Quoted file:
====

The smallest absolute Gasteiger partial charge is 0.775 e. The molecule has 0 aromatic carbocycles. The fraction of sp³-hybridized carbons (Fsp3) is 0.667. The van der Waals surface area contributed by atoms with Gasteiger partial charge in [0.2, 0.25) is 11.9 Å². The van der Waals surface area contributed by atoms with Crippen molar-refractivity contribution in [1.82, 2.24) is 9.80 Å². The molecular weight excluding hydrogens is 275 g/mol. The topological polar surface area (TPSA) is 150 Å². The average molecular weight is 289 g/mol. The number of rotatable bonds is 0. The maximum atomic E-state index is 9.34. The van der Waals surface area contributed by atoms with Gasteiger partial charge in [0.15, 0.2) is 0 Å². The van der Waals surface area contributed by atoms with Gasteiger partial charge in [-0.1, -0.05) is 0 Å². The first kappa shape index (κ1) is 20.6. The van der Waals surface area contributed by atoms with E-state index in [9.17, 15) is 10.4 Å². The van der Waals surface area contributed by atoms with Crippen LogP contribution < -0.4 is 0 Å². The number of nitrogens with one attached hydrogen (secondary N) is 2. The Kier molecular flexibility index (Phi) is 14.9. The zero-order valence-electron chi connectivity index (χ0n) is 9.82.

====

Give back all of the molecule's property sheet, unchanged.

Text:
The smallest absolute Gasteiger partial charge is 0.775 e. The molecule has 0 aromatic carbocycles. The fraction of sp³-hybridized carbons (Fsp3) is 0.667. The van der Waals surface area contributed by atoms with Gasteiger partial charge in [0.2, 0.25) is 11.9 Å². The van der Waals surface area contributed by atoms with Crippen molar-refractivity contribution in [1.82, 2.24) is 9.80 Å². The molecular weight excluding hydrogens is 275 g/mol. The topological polar surface area (TPSA) is 150 Å². The average molecular weight is 289 g/mol. The number of rotatable bonds is 0. The maximum atomic E-state index is 9.34. The van der Waals surface area contributed by atoms with Gasteiger partial charge in [0.15, 0.2) is 0 Å². The van der Waals surface area contributed by atoms with Gasteiger partial charge in [-0.1, -0.05) is 0 Å². The first kappa shape index (κ1) is 20.6. The van der Waals surface area contributed by atoms with E-state index in [9.17, 15) is 10.4 Å². The van der Waals surface area contributed by atoms with Crippen LogP contribution < -0.4 is 0 Å². The number of nitrogens with one attached hydrogen (secondary N) is 2. The Kier molecular flexibility index (Phi) is 14.9. The zero-order valence-electron chi connectivity index (χ0n) is 9.82.